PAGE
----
Valiyakath Abdu or PKA Rahim as he was known among friends and comrades, died at the age of 73 on 1st of October at his home in Trichur. He was bedridden for the last few years and living a life away from the glare of media and the busi-ness of public fora.
A proud citizen of Vanneri, 'the motherland of renaissance' according to him, he was part of various sociopolitical movements from his student days. He was closely associated with Students Federation and the Communist movement in his early days and later influenced by Royist thought, moved on to become a Radical Humanist. He was an ardent follower of MN Roy's thoughts till the end. A rebel by nature, his notions of activism couldn't confine itself to sloganeering and party politics. For him, politics was more potent at the subterranean levels of culture and arts. Being active in various socio-religious and cultural movements that rocked his time, was for him also a process of earning lifelong relationships. He had close, lifelong comradeship with people like M Govindan, MRB, Premji, KCS Panicker, Sachidanandan, KG Sankarapillai etc.
He literally journeyed with the fervour of the intellectual climate of his youth, creating platforms for avant garde expressions. He not only argued and engaged in polemics, he also searched and found ways to create space and voice for rebellion – in politics, arts, life and literature. The publications he brought from his firm - Best Printers - stand testimony to his fascinating affair with modernism and radicalism. His engagement with politics was one that tried to extend the horizons of our political imagination by sparking debates and dialogues. The series of book he planned to publish on Radical HHum
Humanist thought (like N Damodaran's Vyakthi, Samudayam, Viplavam), if it succeeded, would have enriched our political discourses qualitatively into more nuanced explorations about real political alternatives and releasing it from the clutches of Marxist-Antimarxist polemics it fell into.
In the flush of modernism, his radical humanist political little magazine 'Jwala' turned into the most vibrant voice in avant garde literature of the time. Edited by Sachidanandan with an array of brilliant writers behind it, Jwala still remains an unparalleled and unique endeavour of its kind in Malayalam, both with regard to its form and content. In the 70's when spring thunder was in the air and Emergency on land, Rahim was instrumental in bringing out a political avant garde publication Prasakthi. Without Rahim, publications like Kurukshetram and Harishree (a collection of new writings in Malayalam with a polemical manifesto by its editor Sachidanandan), the four books of poems by M Govindan, etc would not have been possible. The innovations these books attempted in layout, design, use of fonts, etc reflect the fervour of the time. In fact he created writers like Maythil Radhakrishnan, one of the most original writers in Malayalam, whose first books, Suryavamsam etc, were published by Best Printers, especially in a time when no established publisher would dream of taking such risks. His last publication was 'Vanneri Nadu', a book edited and brought out by him. It was a rich homage to his homeland - a wonderful collection of history, memoirs, anecdotes, and photographs that sketch the history and cuture of Vanneri.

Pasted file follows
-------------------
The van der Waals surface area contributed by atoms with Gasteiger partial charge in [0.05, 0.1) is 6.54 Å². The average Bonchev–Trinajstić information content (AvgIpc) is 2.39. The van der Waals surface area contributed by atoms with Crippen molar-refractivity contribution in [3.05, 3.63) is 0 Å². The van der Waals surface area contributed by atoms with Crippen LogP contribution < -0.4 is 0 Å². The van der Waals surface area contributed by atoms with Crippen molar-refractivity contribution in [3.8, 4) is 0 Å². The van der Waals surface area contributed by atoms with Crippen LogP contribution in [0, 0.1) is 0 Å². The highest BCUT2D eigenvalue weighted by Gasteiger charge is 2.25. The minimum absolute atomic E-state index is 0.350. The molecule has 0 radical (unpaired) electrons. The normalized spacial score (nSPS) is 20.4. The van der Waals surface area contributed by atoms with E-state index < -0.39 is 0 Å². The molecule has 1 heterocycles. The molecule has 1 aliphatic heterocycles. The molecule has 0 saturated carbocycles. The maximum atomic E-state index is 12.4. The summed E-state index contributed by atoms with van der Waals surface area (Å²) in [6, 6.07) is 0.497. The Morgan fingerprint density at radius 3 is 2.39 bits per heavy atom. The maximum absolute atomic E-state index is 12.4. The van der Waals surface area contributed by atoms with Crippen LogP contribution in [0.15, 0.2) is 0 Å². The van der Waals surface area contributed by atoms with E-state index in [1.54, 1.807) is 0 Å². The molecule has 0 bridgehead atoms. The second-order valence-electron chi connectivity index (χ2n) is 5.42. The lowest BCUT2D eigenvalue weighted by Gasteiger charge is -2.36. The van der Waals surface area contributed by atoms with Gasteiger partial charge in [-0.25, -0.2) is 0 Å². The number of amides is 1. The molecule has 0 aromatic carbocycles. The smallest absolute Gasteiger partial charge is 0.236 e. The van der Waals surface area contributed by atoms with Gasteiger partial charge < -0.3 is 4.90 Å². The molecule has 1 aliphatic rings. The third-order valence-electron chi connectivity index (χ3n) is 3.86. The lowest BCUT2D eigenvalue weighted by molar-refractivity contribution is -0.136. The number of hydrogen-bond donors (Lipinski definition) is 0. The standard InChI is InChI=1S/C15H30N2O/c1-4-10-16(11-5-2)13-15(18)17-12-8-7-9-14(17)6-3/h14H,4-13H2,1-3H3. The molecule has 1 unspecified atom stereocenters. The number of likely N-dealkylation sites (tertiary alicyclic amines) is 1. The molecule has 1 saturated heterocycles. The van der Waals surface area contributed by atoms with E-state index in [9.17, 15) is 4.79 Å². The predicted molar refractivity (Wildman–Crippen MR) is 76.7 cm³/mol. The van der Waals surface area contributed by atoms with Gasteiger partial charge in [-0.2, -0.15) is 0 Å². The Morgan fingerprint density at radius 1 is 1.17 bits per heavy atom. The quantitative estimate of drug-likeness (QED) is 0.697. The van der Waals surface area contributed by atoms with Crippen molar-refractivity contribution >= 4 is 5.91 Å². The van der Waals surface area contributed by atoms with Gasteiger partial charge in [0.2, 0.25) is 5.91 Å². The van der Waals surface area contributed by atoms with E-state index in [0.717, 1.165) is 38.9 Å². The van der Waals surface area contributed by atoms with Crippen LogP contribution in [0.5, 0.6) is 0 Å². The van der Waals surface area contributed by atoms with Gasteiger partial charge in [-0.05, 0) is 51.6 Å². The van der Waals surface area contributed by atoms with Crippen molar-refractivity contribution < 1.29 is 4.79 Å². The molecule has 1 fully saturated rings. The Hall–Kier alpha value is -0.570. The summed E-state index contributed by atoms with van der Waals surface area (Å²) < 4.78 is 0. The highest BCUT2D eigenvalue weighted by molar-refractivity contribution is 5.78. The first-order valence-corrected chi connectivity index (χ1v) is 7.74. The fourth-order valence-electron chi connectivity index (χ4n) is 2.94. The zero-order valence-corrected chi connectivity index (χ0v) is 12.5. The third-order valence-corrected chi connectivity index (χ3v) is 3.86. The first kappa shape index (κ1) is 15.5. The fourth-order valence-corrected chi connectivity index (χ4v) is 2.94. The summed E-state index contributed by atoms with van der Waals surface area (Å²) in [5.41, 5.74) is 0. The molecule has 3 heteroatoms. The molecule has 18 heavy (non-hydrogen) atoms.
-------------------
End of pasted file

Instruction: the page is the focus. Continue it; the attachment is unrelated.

Rahim leaves a legacy of rebellious living, thought and action. When many of his contemporaries were swallowed by ideologies and waves, got stuck in positions of power and basked in their self-images, he had the courage to travel light and ahead. Pleasant by disposition, he was never one to yearn for glory in isolation or martyrhood, but one who was cheerful and warm with people around, inclusive and dialogic in his engagements, and expressive and constructive in his actions